Experiments in Youth Retreating

Every fall our high school community joins up with the other churches in our Presbytery for what, until this year, is a pretty standard youth retreat. There is worship, a speaker, camp food, bunk beds and plenty of ridiculously messy and/or dangerous games.


Retreats are wonderful and a bedrock of youth ministry for a reason. Kids get a chance to retreat from their crazy-busy lives, while leaders get a chance to dive into relationship and discipleship in ways that just aren’t possible back home. Our group has been very happy with both our partnerships with the local churches we attend with and the camp that hosts (Camp Spalding). So happy, in fact, that I wasn’t actively looking for ways to improve a model and experience that was clearly working for our students.

That is until about halfway through the retreat last fall. Our speaker (who is actually a close friend of mine and an incredibly gifted communicator) was standing up on stage in front of ~250 of us sharing compelling Truth through story and Scripture and it hit me: she’s nailing it & most of the kids here just don’t care.

It wasn’t that they didn’t care about being challenged in their faith… it was that there was no way one speaker could effectively produce content for such a large number of high school kids who were all entering into the weekend in completely different places.

Some were committed followers of Christ, some were hearing the word “Christ” for the first time. Some had incredible hurt in their lives and some were so carefree their only concern was getting enough tater tots at lunch. And some kids were so paralyzed by doubt they couldn’t hear a word she was saying.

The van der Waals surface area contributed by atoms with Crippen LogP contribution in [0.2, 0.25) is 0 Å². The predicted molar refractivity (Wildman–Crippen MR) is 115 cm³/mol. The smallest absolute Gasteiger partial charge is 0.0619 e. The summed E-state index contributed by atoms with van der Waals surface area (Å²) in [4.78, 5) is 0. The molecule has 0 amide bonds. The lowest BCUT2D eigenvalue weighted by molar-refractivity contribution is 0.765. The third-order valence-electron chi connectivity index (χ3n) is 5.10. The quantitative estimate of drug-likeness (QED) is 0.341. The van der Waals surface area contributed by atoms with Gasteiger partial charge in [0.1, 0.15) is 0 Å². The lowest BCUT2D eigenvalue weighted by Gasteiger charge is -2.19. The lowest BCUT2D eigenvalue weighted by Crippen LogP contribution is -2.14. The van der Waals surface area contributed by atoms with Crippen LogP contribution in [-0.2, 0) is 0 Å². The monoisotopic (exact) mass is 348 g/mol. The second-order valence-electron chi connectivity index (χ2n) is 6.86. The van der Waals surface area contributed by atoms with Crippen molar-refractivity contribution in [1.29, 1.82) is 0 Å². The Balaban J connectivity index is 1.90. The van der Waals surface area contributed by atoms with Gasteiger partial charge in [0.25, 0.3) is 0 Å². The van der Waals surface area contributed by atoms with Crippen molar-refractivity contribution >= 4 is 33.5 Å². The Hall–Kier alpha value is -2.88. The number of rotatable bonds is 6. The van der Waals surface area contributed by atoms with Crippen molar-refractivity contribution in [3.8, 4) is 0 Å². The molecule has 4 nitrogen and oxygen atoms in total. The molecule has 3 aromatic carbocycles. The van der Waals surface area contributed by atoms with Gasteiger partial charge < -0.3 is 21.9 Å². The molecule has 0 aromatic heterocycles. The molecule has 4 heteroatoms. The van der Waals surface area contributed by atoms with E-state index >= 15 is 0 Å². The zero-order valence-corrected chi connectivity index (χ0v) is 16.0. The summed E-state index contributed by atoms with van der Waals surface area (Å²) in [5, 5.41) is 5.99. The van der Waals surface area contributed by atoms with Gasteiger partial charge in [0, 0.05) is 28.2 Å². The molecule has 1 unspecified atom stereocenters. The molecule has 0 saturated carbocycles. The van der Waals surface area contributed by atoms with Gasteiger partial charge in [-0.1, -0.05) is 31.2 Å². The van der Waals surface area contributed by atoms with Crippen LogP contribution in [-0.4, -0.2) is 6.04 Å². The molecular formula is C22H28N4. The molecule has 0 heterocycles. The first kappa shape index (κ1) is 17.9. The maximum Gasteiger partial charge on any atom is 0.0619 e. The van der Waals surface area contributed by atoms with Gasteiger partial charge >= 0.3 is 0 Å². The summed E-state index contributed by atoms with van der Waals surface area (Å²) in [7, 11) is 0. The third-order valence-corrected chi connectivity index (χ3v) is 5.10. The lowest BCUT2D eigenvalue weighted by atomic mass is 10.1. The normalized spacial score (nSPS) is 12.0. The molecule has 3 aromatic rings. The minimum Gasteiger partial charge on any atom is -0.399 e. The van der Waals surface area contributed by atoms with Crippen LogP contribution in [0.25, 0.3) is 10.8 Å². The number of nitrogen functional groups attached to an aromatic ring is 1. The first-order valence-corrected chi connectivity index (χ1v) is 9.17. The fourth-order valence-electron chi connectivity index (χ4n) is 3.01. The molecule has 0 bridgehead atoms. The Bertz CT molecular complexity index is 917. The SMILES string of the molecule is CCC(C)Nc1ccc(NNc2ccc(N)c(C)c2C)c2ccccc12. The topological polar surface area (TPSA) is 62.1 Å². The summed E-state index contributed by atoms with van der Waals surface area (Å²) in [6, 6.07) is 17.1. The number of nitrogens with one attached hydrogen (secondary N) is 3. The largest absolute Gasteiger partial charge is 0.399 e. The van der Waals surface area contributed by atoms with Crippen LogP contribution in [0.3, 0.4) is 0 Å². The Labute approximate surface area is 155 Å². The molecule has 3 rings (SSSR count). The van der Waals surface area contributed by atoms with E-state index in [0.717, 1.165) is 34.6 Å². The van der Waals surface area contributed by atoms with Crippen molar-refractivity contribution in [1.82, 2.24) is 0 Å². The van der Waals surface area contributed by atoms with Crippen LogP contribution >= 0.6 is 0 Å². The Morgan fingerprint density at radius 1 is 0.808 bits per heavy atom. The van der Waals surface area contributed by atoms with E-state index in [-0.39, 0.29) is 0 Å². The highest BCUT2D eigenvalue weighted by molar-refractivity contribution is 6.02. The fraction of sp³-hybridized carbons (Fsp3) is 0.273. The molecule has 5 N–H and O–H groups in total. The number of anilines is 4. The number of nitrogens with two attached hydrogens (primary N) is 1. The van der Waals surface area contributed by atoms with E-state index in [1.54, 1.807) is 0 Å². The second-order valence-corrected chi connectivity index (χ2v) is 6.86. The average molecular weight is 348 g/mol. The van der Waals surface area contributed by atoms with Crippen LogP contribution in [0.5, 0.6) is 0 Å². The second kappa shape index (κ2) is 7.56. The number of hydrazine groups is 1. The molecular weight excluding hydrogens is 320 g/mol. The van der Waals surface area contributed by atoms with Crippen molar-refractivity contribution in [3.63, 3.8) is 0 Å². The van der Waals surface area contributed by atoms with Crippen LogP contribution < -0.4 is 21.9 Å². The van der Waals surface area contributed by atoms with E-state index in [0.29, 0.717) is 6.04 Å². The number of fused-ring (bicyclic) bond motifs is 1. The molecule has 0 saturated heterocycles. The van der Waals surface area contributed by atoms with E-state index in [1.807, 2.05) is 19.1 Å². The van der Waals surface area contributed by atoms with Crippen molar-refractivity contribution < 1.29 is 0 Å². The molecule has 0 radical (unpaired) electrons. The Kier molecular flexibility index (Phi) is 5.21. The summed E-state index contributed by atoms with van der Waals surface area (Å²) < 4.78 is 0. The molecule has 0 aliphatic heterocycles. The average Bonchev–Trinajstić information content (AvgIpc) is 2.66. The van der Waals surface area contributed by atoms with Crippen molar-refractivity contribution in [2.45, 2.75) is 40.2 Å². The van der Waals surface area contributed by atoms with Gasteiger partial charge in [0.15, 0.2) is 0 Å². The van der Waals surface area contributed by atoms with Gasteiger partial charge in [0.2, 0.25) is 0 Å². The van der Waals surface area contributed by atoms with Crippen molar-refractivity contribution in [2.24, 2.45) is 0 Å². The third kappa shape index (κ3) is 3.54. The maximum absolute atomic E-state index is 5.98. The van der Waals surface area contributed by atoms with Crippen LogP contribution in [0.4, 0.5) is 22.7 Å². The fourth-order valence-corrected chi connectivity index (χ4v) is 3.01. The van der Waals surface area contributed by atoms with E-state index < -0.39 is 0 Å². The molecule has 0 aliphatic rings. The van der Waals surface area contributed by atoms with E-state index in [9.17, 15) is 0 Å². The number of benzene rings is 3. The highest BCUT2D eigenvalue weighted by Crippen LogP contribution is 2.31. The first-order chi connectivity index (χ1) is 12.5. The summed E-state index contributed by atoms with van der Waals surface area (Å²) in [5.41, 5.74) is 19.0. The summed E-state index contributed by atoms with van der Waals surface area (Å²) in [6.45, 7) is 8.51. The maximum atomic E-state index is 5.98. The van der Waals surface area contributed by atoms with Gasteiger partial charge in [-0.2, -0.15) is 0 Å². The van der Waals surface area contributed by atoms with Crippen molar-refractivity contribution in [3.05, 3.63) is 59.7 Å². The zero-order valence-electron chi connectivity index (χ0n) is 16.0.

retreat group

At our debriefing meeting after last year’s retreat, I asked our leadership team if we could do it differently this coming year. What would the weekend look like if we kept the structure intact (games, meals, worship, free time & cabin times) but instead of hoping and expecting one person could stand on stage and engage over 200 students in a personal and challenging way, what if we offered the students a few different options? What if we used crowdsourcing amongst our students throughout the summer and early fall and asked them what they are currently dealing with in terms of their faith? Could we then use this pivotal weekend to target these student’s actual, specific contexts instead of hoping they’d find a glimpse of something to take home in a general way?

So we did it. We gave it a try and I am thrilled with the outcome. Students were able to pre-select which content option they’d like to wrestle with throughout the weekend and were encouraged to truly select what mattered to them- and not simply to go where their friends went.

Options for the weekend included:

  • Our Neighbor’s Faith: Why Jesus in a world w/ so many religions?
  • Without a Doubt? Is it ok that we doubt? If so, how can we doubt well? (led by moi)
  • Identity Crisis! Not only “who am I?” but “why am I?”
  • Relationships- all of ‘em: How can my faith guide me in how I deal with friends, family and those significant other types?

 There are certainly some areas of growth (for example, how do we do small groups within each content option while still allowing for the sacred “cabin time” to happen?) but overall it felt like the time, energy and money put into making a memorable weekend was better used in terms of discipleship and forward movement in their faith.


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